The Hillcrest Flyover
Dr Rajagopal Soondron
The knell of our total freedom and peace is being heard; for the Hillcrest Flyover, inaugurated this week, will be welcoming fleets of vehicles in our vicinity.
Some 10 years ago the beautiful flower trees in the middle corridor of Hill Crest Avenue had to be felled to give way to better roads with a new roundabout at the crossroads with Tulips avenue; Sodnac had come of age. So we thought.
But with the coming of the Metro Express the Road Development Authority was forced to review the set-up in Sodnac, Quatre Bornes. The Metro would play havoc with the daily heavy traffic in the St Jean – La Louise Road; so, a flyover, the Hill Crest Bridge, was conceived to ferry traffic from the north and south of M1 highway into Sodnac and Quatre Bornes and back. The local residents, putting up with a lot of inconvenience, had suddenly seen their landscape changing beyond expectation.
We were awed by the infrastructural work done with so many of these massive heavy-duty vehicles removing the recent roundabout to make way for a wonderful bridge across the M1 highway.
Many of us have visited the site hundreds of times – out of curiosity or on our daily trip for our footing or jogging. In time of confinement, it was sad to see less of us there, though we saw a few who had dared to venture out into the pitch-dark night after 7 pm, far from the eyes and siren of the police – to keep body, mind and soul in one piece.
Now that the bridge is completed, we would love it to be declared traffic free zone! Oh! We are day dreaming. Jogging and trotting our children, kids and youngsters, donning their best sportswear, have enjoyed their mini scooters, tricycles, cycles on that new flyover; it was fun to watch them frolicking and gamboling around up and down hill — much to the apprehension of the elders. Young couples were happy to give their tots their first taste of real freedom, fresh air and sunshine of the vicinity.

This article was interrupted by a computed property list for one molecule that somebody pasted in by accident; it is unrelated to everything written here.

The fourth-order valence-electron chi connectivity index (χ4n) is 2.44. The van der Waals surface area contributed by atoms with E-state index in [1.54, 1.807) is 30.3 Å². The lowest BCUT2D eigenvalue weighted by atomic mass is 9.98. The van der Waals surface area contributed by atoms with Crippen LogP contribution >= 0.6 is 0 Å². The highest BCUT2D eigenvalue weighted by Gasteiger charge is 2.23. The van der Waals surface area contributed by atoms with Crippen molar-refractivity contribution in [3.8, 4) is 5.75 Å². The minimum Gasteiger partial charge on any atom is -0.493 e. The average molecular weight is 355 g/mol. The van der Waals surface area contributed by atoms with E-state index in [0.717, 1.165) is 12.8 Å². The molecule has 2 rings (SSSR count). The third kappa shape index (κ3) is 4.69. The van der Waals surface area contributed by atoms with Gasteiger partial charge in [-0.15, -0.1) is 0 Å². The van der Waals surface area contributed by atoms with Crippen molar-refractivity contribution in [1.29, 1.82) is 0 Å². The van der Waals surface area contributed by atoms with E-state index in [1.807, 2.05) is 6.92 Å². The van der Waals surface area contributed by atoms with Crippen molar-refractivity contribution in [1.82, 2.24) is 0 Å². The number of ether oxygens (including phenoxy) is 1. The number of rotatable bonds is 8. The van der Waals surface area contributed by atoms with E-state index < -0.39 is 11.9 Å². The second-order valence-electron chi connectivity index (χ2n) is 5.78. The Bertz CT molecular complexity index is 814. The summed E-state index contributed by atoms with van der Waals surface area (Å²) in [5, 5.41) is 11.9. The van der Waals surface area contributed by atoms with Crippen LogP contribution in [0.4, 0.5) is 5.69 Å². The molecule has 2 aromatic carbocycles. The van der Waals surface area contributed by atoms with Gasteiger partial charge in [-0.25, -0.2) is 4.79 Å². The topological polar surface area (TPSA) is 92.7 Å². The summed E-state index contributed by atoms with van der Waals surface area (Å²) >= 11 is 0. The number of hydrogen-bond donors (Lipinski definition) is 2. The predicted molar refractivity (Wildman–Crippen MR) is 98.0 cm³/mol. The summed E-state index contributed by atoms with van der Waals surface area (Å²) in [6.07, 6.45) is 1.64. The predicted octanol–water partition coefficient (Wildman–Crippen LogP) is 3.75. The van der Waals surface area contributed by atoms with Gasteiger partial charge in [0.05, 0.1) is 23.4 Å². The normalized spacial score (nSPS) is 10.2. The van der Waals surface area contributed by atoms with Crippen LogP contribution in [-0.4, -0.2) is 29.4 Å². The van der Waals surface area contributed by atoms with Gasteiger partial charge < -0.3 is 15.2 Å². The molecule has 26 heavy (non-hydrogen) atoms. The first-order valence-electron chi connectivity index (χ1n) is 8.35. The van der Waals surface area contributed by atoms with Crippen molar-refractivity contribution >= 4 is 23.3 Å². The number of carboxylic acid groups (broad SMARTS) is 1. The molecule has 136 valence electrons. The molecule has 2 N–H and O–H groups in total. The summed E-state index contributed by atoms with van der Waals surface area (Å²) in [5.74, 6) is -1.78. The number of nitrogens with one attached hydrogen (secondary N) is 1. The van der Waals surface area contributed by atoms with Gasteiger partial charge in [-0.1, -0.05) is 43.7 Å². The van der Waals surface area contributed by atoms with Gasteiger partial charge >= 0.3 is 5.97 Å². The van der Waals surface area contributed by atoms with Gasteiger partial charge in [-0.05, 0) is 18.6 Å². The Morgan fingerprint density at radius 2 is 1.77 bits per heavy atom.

Walking those wide roads on the bridge early morning, midday on Sundays, but mostly after 5 pm, be it summer, winter, sunny or raining, we watched the flow of traffic late afternoon heading south. Half-closing our eyes in the wintry cold dusk, as we looked north, we would discover a string of whitish sparkling diamonds from the slow-moving vehicles’ headlamps, while turning south we would be enthralled by a chain of rubies or sapphires as the same traffic tail lamps moved slowly towards the new Phoenix fly over.
Dreaming on the Flyover
Standing on the bridge some of us wondered what state of mind the car passengers are in as they head for home after long day’s work in the capital. Are they in a hurry to see their small kids and spouse? Are some already thinking of the dinner ahead or looking with apprehension for the coming confrontation with their better half at home? Are they back from some legal torturing sessions in the court of law in Port Louis; are they worried that their job is under threat as the unknown Covid-19 goes on harassing us? Who are those passengers and drivers – what are they thinking? And we wondered what could each of them tell us about his or her life history?
Sometimes we plunged into some reverie – looking with new eyes, awe and wonder — because at the peak of confinement we were quite miserable to witness the emptiness of the M1 high way, lifeless and mortally dull. We suddenly realize that we missed that routine activity which is so much a part of our life we had taken it for granted. The empty M1 reminded us that we are addicted to human movements and activities, which contribute to that sense of being really alive. Lockdown has taught us that our mind is tuned to function maximally in the presence of other human beings and interactions. Just as we had realized that the English Football league and the present Olympics are less appetizing and enthusiastic without people in the stands!